Twenty-six-year-old centreman Mikael Backlund is easily the most controversial player to be profiled in this series, and maybe one of the most divisive Flames players in recent memory.
In the other articles so far, the title prefix of “how good is…” was entirely rhetorical. From Gaudreau to Giordano, each skater is undeniably a star or cornerstone player. Almost all fans would agree they are “core guys”. The question is a legitimate this time around.
Backlund is still considered largely expandable in most corners of Flames Nation. The popular sentiment is that he is a pretty good third line centre – a “nice to have”, but a guy you could leverage or package to fill another roster hole if possible. Third line C’s aren’t exactly rare after all. Even good ones.
The perception is understandable. Backlund is not a compelling player by most traditional measures. He’s not big or physical. He’s doesn’t boast a booming snapshot and he can’t really dangle through the bad guys at the blueline. His counting stats are mostly mediocre.
But there’s a reason myself and other writers at this site tirelessly defended Backlund. Even though he doesn’t wow the eyeballs crowd or win scoring races, what he does do – consistently, imperceptibly – is the one thing that wins hockey games.
Drive goal differential.
To Move Forward Go Backlund
For Gaudreau, Monahan and everyone else in this series, I have simply compiled a collection of impressive counting stats and trivia showing how well they compare to their peers and to other Flames historically. However, because Backlund’s value is hidden below the surface of traditional numbers, understanding his contributions is a bit more involved. That means we need to dig a bit deeper and go bit more unconventional. The numbers here will seem esoteric and overwhelming, but in fact it’s all very simple. And definitive.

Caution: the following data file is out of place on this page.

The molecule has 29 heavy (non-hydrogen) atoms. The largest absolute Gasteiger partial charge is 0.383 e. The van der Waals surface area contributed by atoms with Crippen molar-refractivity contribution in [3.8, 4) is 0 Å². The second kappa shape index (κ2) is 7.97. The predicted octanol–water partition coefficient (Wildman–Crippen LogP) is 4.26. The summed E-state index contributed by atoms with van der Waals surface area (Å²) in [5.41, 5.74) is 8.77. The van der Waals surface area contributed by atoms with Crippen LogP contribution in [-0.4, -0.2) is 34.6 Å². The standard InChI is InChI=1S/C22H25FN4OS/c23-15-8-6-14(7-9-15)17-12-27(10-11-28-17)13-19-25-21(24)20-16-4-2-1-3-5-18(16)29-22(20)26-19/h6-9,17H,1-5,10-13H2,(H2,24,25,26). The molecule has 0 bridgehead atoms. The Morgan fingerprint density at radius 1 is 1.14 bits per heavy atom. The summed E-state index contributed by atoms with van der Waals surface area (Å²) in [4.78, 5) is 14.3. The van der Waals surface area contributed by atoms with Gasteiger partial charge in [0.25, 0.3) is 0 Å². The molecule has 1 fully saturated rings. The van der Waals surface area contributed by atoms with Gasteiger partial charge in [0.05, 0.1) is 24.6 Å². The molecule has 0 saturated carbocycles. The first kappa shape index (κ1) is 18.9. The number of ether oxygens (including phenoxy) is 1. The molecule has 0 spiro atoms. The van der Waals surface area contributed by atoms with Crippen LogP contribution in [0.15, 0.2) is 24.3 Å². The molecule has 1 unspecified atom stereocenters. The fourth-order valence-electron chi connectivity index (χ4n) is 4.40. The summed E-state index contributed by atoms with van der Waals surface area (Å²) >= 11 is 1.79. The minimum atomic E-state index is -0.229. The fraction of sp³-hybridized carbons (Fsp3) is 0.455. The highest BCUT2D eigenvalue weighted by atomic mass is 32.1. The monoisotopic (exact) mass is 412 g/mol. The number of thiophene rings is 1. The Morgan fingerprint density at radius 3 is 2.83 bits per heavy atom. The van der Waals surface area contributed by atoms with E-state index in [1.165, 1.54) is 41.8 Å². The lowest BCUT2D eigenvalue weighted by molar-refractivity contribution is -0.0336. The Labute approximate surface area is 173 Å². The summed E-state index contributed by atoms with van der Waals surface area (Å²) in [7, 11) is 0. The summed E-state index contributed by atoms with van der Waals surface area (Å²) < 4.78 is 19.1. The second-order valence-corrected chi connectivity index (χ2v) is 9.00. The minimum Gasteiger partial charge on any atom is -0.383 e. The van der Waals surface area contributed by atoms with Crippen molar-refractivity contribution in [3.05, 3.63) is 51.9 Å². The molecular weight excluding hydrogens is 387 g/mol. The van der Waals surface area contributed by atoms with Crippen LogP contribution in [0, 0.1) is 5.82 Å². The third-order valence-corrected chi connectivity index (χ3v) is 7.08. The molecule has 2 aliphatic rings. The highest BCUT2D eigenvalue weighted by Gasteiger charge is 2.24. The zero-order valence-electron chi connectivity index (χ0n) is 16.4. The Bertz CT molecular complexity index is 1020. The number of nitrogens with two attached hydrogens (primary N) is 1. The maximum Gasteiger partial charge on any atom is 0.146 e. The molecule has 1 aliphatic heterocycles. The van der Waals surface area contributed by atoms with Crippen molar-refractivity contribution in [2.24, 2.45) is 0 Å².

The following three tables feature shot and goal statistics at even strength (5on5) over the last three seasons. The guys included are five Flames players who have skated at C at least semi-regularly over the last three seasons. I have mixed up the order and concealed the names for now.
All numbers via Corsica Hockey.
All Shot Attempts (Corsi)
Shots on Goal
Expected and Actual Goals
Lots of acronyms and numbers, but these results are clear and unambiguous.
For each table you have base counts and per 60 (minutes of ice time) rates of the stat in question. Then we have differentials and ratios. The one thing to look at if you start to go crosseyed is the last number in every table. It shows the Flames ratio of that particular metric with player X on the ice. At 50% or more the Flames got more of X than the opposition. Below 50% means they gave up more.
Backlund being the subject of this article spoils this thought experiment somewhat. It becomes immediately obvious glancing over these charts that one player is head and shoulders better than the rest – the Flames get more shots, score more goals and even have better expected goals results (based on shot quality models) than their opponents with PLAYER 4 on the ice at 5on5. That’s Backlund. He’s the best at every one of these measures. And not by a little bit.
The other guys included here are Matt Stajan, Joe Colborne, Markus Granlund and Sean Monahan. Can you tell any of them apart?
This is the unique magic of Mikael Backlund. The team is 500+ shot attempts, +300 shots and +20 goals better at ES with Mickis on the ice than, Sean Monahan over three seasons, but Monahan is poised to sign a long-term $6M contract this summer, while Backlund is frequently considered trade fodder at roughly half that price.